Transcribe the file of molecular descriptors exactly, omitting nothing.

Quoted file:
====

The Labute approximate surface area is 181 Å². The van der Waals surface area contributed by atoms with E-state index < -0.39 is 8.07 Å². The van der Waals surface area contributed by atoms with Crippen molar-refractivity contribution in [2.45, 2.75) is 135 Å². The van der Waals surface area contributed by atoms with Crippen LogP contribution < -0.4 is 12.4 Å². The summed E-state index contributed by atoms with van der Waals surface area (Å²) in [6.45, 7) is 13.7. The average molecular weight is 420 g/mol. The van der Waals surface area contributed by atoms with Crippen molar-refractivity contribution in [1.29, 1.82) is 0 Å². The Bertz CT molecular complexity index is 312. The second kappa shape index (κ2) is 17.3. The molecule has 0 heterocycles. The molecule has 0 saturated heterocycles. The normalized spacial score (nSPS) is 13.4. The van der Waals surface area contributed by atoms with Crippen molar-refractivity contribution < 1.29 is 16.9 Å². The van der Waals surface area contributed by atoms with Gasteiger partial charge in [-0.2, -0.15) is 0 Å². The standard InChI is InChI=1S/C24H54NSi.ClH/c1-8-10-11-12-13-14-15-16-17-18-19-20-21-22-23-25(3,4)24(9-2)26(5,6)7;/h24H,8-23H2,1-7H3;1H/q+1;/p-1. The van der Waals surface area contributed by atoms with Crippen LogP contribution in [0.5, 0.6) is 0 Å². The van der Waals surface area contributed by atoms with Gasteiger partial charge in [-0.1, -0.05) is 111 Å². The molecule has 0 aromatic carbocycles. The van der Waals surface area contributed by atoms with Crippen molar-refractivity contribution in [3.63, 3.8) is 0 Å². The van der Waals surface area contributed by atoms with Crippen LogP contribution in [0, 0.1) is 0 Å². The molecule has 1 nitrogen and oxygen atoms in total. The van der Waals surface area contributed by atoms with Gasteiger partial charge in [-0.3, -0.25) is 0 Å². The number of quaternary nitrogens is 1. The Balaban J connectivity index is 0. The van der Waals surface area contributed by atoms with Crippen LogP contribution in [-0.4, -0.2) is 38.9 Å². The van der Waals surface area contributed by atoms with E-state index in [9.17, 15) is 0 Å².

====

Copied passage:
The Labute approximate surface area is 181 Å². The van der Waals surface area contributed by atoms with E-state index < -0.39 is 8.07 Å². The van der Waals surface area contributed by atoms with Crippen molar-refractivity contribution in [2.45, 2.75) is 135 Å². The van der Waals surface area contributed by atoms with Crippen LogP contribution < -0.4 is 12.4 Å². The summed E-state index contributed by atoms with van der Waals surface area (Å²) in [6.45, 7) is 13.7. The average molecular weight is 420 g/mol. The van der Waals surface area contributed by atoms with Crippen molar-refractivity contribution in [1.29, 1.82) is 0 Å². The Bertz CT molecular complexity index is 312. The second kappa shape index (κ2) is 17.3. The molecule has 0 heterocycles. The molecule has 0 saturated heterocycles. The normalized spacial score (nSPS) is 13.4. The van der Waals surface area contributed by atoms with Crippen molar-refractivity contribution < 1.29 is 16.9 Å². The van der Waals surface area contributed by atoms with Gasteiger partial charge in [-0.2, -0.15) is 0 Å². The standard InChI is InChI=1S/C24H54NSi.ClH/c1-8-10-11-12-13-14-15-16-17-18-19-20-21-22-23-25(3,4)24(9-2)26(5,6)7;/h24H,8-23H2,1-7H3;1H/q+1;/p-1. The van der Waals surface area contributed by atoms with Crippen LogP contribution in [0.5, 0.6) is 0 Å². The van der Waals surface area contributed by atoms with Gasteiger partial charge in [-0.1, -0.05) is 111 Å². The molecule has 0 aromatic carbocycles. The van der Waals surface area contributed by atoms with Crippen molar-refractivity contribution in [3.63, 3.8) is 0 Å². The van der Waals surface area contributed by atoms with Crippen LogP contribution in [0, 0.1) is 0 Å². The molecule has 1 nitrogen and oxygen atoms in total. The van der Waals surface area contributed by atoms with Gasteiger partial charge in [-0.3, -0.25) is 0 Å². The number of quaternary nitrogens is 1. The Balaban J connectivity index is 0. The van der Waals surface area contributed by atoms with Crippen LogP contribution in [-0.4, -0.2) is 38.9 Å². The van der Waals surface area contributed by atoms with E-state index in [9.17, 15) is 0 Å².